South Granville right-fielder Tucker Brown and his father walked through the school parking lot talking baseball following the Vikings’ recent 4-3 win that included Tucker throwing out a runner at home plate.
Tucker and his defending state champion teammates had just clinched a return to the N.C. High School Athletic Association 2A state finals. As Chris Brown got in his car and Tucker hurried to rejoin his teammates, he asked his son where he was headed.
“El Rio,” said Tucker of the small Mexican restaurant in Creedmoor’s quiet community.
As if Tucker’s dad needed to ask. El Rio is the Vikings’ post-game hangout. Pictures of youth baseball and softball teams decorate the entrance walls. El Rio is a holdout against chain restaurants in a small community just across the Wake County line that has resisted urban sprawl.
“They’re good kids,” said Antonio Garnica, one of El Rio’s three local owners. “Their parents raised them well.”
Creedmoor’s kids also are good baseball and softball players. Both South Granville teams are defending their NCHSAA 2A state titles this weekend.
The baseball Vikings beat Randleman last year and they are playing East Rutherford in the best-of-3 series that starts at 8 p.m. Friday at Burlington Athletic Park. Senior pitcher/third baseman Justin Brown, who is committed to UNC Pembroke, was the MVP of last year’s three-game finals.
The softball team defeated Forbush last season and opens a best-of-3 against West Lincoln at 6 p.m. Friday at UNC Greensboro. Senior shortstop Hunter Mundy, who is committed to Radford University in Virginia, hit two home runs last year in the second contest of a two-game sweep.
Loyal South Granville fans may not emulate a scene out of the movie “Hoosiers” with the townsfolk following the team bus in a caravan, but generations past and present turn out. Grandparents in addition to those who still attend games after their children and grandchildren graduated.
It has been that way before and after Major League Baseball pitcher Matt Harrison, an All-Star with the Texas Rangers in 2012 on the injured-reserve list this year with the Philadelphia Phillies, played at South Granville. Harrison was committed to N.C. State when he graduated in 2003 before he was drafted in the third round by the Atlanta Braves and signed.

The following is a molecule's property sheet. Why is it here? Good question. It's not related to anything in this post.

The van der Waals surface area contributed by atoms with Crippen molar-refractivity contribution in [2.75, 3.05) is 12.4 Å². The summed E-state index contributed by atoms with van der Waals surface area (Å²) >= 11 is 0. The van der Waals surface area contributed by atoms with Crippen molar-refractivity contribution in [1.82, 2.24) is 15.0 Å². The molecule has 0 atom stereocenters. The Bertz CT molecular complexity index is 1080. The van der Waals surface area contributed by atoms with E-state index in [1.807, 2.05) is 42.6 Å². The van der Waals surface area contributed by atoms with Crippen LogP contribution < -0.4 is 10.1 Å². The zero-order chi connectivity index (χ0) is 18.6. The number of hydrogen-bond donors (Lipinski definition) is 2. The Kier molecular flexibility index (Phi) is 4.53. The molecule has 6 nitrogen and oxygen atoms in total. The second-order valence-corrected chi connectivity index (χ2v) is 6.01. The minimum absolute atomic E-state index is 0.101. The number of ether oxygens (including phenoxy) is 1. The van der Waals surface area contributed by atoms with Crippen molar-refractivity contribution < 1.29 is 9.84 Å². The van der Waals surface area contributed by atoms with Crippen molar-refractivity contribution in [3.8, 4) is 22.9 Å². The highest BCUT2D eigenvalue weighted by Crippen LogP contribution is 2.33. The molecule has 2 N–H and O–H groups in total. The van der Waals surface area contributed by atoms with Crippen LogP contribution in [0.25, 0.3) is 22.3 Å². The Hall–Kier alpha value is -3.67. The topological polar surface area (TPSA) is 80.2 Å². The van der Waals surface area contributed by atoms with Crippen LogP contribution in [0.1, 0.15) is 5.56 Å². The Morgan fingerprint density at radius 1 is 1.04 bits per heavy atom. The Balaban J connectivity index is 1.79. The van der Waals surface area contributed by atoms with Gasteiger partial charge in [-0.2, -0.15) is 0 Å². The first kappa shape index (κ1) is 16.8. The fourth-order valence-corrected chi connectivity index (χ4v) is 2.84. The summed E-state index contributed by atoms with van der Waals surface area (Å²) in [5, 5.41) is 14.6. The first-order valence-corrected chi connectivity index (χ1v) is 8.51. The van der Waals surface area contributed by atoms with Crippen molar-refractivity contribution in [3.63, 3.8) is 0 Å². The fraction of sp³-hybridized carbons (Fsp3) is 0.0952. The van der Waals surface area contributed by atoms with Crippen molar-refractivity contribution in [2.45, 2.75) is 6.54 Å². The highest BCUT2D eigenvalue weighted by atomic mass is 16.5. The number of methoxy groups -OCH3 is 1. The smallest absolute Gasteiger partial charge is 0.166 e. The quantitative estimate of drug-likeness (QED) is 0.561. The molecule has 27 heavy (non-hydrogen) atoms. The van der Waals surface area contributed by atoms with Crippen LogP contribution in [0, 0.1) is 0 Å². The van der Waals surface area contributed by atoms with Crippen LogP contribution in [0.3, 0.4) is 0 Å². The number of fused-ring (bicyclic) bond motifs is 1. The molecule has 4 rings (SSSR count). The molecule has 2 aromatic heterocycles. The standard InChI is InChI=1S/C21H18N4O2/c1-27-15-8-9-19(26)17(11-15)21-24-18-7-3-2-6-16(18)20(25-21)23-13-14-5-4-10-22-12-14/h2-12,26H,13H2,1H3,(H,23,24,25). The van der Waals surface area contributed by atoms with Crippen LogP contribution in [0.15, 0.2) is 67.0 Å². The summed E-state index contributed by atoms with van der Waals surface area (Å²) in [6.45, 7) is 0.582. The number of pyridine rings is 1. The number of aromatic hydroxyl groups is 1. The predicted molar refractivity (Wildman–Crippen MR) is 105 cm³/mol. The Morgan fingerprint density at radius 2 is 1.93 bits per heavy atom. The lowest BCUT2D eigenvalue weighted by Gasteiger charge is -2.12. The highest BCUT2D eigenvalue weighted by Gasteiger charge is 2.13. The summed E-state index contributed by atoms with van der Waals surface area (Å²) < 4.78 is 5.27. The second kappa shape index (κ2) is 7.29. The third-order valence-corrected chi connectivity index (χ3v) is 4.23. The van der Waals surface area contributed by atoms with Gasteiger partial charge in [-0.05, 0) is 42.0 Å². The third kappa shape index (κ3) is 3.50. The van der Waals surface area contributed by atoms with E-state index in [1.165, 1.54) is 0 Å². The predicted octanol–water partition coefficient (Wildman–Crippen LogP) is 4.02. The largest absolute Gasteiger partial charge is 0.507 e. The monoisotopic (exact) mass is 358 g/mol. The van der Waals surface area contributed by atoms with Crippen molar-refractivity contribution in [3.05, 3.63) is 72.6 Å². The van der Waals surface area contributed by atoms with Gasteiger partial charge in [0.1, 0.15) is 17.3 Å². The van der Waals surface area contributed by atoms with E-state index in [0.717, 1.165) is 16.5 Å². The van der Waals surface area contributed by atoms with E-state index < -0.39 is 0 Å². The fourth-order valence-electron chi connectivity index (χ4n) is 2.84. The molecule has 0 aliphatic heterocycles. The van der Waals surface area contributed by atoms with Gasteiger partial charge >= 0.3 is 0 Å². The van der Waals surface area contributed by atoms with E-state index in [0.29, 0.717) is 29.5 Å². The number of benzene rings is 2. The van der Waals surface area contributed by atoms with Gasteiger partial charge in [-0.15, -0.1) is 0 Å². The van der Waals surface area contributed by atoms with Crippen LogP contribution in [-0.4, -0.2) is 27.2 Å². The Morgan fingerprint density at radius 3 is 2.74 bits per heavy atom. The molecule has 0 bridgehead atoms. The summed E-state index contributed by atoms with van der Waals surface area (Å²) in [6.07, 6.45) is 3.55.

“It’s a great community with a lot of good players,” Harrison said. “I grew up there and met my wife (Meghan). They are nice people that love their sports. It’s great to think the school I went to can win back-to-back state titles.”
This year’s Vikings feature three college recruited pitchers with Justin Brown (no relation to Tucker) and two early N.C. State commitments, junior right-hander Justin Bullock and sophomore lefty Holden Laws. But Brown says the team bond is deeper that college talent.
“I grew up and went to school with all these guys,” Brown said.
Softball’s Mundy explains the community is tight but not closed. She arrived in Creedmoor as a seventh grader. It can be awkward time, but she has been friends since then with three senior softball teammates, Madison Boyd, Savannah Tilley and Mckenzie Coley.
“They were my first friends,” said Mundy, who hit two home runs in last year’s state finals. “We’ve been together since middle school.”
The last couple of years the softball team has helped with a camp down the road at Hawley Middle School. The contribution helps continue South Granville’s softball tradition established by retired legendary coach Jim Fleming.
“When we see little girls come to our games, we want them to know this is South Granville softball,” Mundy said. “They’re not only inspiring us, we hope we’re motivating them to realize when they come South Granville this is how you play to win. It’s the same for the boys and baseball.”
Coaching stability is a South Granville hallmark. Fleming was succeeded by another long-time softball coach, Jackie Day. Baseball coach Curt Watkins is a 1998 South Granville grad who began coaching the JV team in 2006. He was promoted four years ago to succeed long-time coach Kevin Ferrell.
Another community secret is sharing resources. Bullock’s grandfather John Bullock operated the Bullock Salvage Company in a warehouse-like building on the family’s 250-acre farm. But when John died two years ago, Justin’s father, Todd Bullock, opted not to continue the business. Instead, Todd converted the building into an indoor baseball facility.
“On a Sunday after church, you’ll find the kids working out and the fathers talking,” Todd said. “All the varsity and JV kids can use it.”
South Granville principal Katherine Fuerst is from the school of thought that stable and successful athletic teams help minimize discipline problems on campus. When she took over eight years ago, she continued established traditions and added new touches from her time as a vice-principal at Orange High in Hillsborough, another Triangle community known for respected athletic programs.
“School is about more than athletics,” Fuerst said. “But athletics can bring a school and a community together.”